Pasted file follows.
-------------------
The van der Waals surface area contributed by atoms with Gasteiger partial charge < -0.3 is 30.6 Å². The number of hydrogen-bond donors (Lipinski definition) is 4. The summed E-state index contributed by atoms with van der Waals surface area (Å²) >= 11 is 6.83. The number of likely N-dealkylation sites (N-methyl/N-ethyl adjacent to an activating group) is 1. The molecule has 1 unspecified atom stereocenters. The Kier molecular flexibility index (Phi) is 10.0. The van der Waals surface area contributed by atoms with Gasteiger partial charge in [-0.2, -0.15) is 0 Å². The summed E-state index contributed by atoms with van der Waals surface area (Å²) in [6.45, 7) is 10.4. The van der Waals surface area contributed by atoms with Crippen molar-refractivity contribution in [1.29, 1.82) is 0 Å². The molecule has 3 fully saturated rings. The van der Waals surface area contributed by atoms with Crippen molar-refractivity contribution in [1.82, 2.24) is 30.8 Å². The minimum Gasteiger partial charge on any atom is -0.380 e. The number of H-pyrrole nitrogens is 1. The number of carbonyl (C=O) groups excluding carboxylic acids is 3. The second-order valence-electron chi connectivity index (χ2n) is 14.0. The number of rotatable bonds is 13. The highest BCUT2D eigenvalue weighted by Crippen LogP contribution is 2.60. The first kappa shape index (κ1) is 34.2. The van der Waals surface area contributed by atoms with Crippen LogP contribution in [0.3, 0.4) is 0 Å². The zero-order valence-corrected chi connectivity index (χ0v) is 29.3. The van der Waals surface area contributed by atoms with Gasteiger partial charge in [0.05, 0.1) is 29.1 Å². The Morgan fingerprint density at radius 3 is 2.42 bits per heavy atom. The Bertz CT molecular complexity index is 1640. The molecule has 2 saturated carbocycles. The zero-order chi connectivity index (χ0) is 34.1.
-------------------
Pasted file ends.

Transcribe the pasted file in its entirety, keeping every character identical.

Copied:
The van der Waals surface area contributed by atoms with Gasteiger partial charge < -0.3 is 30.6 Å². The number of hydrogen-bond donors (Lipinski definition) is 4. The summed E-state index contributed by atoms with van der Waals surface area (Å²) >= 11 is 6.83. The number of likely N-dealkylation sites (N-methyl/N-ethyl adjacent to an activating group) is 1. The molecule has 1 unspecified atom stereocenters. The Kier molecular flexibility index (Phi) is 10.0. The van der Waals surface area contributed by atoms with Gasteiger partial charge in [-0.2, -0.15) is 0 Å². The summed E-state index contributed by atoms with van der Waals surface area (Å²) in [6.45, 7) is 10.4. The van der Waals surface area contributed by atoms with Crippen molar-refractivity contribution in [1.29, 1.82) is 0 Å². The molecule has 3 fully saturated rings. The van der Waals surface area contributed by atoms with Crippen molar-refractivity contribution in [1.82, 2.24) is 30.8 Å². The minimum Gasteiger partial charge on any atom is -0.380 e. The number of H-pyrrole nitrogens is 1. The number of carbonyl (C=O) groups excluding carboxylic acids is 3. The second-order valence-electron chi connectivity index (χ2n) is 14.0. The number of rotatable bonds is 13. The highest BCUT2D eigenvalue weighted by Crippen LogP contribution is 2.60. The first kappa shape index (κ1) is 34.2. The van der Waals surface area contributed by atoms with Crippen LogP contribution in [0.3, 0.4) is 0 Å². The zero-order valence-corrected chi connectivity index (χ0v) is 29.3. The van der Waals surface area contributed by atoms with Gasteiger partial charge in [0.05, 0.1) is 29.1 Å². The Morgan fingerprint density at radius 3 is 2.42 bits per heavy atom. The Bertz CT molecular complexity index is 1640. The molecule has 2 saturated carbocycles. The zero-order chi connectivity index (χ0) is 34.1.